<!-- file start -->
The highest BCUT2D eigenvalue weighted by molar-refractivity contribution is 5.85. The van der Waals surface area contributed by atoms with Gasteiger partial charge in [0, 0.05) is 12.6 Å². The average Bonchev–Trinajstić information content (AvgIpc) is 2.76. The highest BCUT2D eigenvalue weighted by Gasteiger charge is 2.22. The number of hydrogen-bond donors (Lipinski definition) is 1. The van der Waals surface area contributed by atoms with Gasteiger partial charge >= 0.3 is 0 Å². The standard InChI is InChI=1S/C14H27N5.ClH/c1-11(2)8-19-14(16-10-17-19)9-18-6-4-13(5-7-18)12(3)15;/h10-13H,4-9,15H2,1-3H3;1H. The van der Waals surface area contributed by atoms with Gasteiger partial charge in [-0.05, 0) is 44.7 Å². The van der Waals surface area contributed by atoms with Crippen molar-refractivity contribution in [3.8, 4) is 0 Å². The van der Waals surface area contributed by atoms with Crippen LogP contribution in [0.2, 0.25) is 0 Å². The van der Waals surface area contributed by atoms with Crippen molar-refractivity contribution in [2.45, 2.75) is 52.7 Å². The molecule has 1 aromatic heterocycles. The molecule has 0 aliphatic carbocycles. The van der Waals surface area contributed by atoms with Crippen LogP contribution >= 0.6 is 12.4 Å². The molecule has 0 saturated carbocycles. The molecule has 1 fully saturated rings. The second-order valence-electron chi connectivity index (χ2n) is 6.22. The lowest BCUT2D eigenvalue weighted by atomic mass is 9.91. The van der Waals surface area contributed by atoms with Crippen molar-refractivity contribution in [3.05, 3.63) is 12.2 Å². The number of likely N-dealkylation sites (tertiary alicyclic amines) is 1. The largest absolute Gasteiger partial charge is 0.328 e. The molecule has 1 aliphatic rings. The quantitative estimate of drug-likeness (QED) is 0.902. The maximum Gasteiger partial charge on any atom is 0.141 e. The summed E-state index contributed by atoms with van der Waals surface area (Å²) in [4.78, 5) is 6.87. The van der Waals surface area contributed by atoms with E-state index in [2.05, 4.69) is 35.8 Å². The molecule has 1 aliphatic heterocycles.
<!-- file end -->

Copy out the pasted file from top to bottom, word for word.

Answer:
The highest BCUT2D eigenvalue weighted by molar-refractivity contribution is 5.85. The van der Waals surface area contributed by atoms with Gasteiger partial charge in [0, 0.05) is 12.6 Å². The average Bonchev–Trinajstić information content (AvgIpc) is 2.76. The highest BCUT2D eigenvalue weighted by Gasteiger charge is 2.22. The number of hydrogen-bond donors (Lipinski definition) is 1. The van der Waals surface area contributed by atoms with Gasteiger partial charge >= 0.3 is 0 Å². The standard InChI is InChI=1S/C14H27N5.ClH/c1-11(2)8-19-14(16-10-17-19)9-18-6-4-13(5-7-18)12(3)15;/h10-13H,4-9,15H2,1-3H3;1H. The van der Waals surface area contributed by atoms with Gasteiger partial charge in [-0.05, 0) is 44.7 Å². The van der Waals surface area contributed by atoms with Crippen molar-refractivity contribution in [3.8, 4) is 0 Å². The van der Waals surface area contributed by atoms with Crippen LogP contribution in [0.2, 0.25) is 0 Å². The van der Waals surface area contributed by atoms with Crippen molar-refractivity contribution in [2.45, 2.75) is 52.7 Å². The molecule has 1 aromatic heterocycles. The molecule has 0 aliphatic carbocycles. The van der Waals surface area contributed by atoms with Crippen LogP contribution >= 0.6 is 12.4 Å². The molecule has 0 saturated carbocycles. The molecule has 1 fully saturated rings. The second-order valence-electron chi connectivity index (χ2n) is 6.22. The lowest BCUT2D eigenvalue weighted by atomic mass is 9.91. The van der Waals surface area contributed by atoms with Crippen molar-refractivity contribution in [3.05, 3.63) is 12.2 Å². The number of likely N-dealkylation sites (tertiary alicyclic amines) is 1. The largest absolute Gasteiger partial charge is 0.328 e. The molecule has 1 aliphatic rings. The quantitative estimate of drug-likeness (QED) is 0.902. The maximum Gasteiger partial charge on any atom is 0.141 e. The summed E-state index contributed by atoms with van der Waals surface area (Å²) in [4.78, 5) is 6.87. The van der Waals surface area contributed by atoms with E-state index in [2.05, 4.69) is 35.8 Å². The molecule has 1 aliphatic heterocycles.